January 11, 2011, 6:10 PM — Every company gets sued eventually. Or sues someone. Or has to go to court or hearings that look a lot like court to demonstrate they're being good citizens by keeping all the financial records in order required by Sarbanes-Oxley, HIPAA and a host of other shorthand nicknames for anal-retention.
Compliance is eating up so much of the average IT security budget that security managers complain they can't buy gear they consider to be the minimum required to keep valuable bits inside the building from going outside without permission.
A big part of compliance is data collection, though. And a big part of data collection is efficiency, according to John Palumbo, senior litigation support manager for high-tech Boston-based law firm Foley Hoag, LLP.
Palumbo, whose job title boils down to a combination of chief records expert and CIO, has spent four years upgrading and automating the way Foley Hoag deals with the mountains of unstructured data the firm has to take in from clients for every case.
The biggest problem, the one that costs clients the most money unnecessarily?
"Clients don't know how to collect data," Palumbo said.
Hah. Simple. These are IT folks. They know how to copy a couple of files and an Exchange database.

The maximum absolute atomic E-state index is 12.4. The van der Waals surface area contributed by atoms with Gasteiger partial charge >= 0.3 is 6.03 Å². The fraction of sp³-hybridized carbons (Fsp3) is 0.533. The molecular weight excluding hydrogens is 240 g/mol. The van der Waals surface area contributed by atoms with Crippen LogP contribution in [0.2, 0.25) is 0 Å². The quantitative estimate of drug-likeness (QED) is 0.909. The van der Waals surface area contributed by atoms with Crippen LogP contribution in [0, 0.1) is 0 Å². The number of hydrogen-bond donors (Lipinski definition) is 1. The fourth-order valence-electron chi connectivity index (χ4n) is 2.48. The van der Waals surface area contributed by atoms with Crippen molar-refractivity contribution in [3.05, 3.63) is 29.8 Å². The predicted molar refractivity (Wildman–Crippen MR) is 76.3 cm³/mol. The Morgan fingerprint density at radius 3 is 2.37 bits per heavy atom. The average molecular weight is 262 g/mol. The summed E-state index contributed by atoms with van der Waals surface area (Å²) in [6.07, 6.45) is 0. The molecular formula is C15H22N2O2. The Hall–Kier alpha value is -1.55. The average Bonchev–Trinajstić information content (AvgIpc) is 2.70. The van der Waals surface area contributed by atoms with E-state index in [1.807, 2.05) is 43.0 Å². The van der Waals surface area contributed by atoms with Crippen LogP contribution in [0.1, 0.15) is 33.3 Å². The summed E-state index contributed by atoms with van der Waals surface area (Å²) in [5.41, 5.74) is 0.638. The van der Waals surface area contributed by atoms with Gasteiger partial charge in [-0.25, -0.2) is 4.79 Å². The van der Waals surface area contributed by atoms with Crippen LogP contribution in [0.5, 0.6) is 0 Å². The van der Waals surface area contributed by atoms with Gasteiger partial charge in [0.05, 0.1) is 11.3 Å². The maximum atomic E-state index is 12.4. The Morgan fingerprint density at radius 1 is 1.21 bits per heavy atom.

"They don't know what information they have; they don't know where it is; they don't know how to decide what it is they need to have, so they just copy it all and send it to us," Palumbo said.
It's not unusual to have a client sent 100GB piles consisting of email files, documents, transaction records and so forth that might be useful, along with the system files from the server on which some of them lived, all the attached JPGs from the email, and hundreds of copies of that cartoon or joke everyone thought was so funny for 10 minutes three years ago.
That's no crime, but it does take a while to go through all that data to sift out the maybe 5GB that's even vaguely worth reading and analyzing to find the parts relevant to the lawsuit.
There are automated ways to de-dupe and filter all that data -- for which you'll pay an average of $350 per gigabyte.
Even then you end up with a lot of extraneous emails, documents and other stuff that might be relevant to the trial, and might not.
Who goes through it and decides?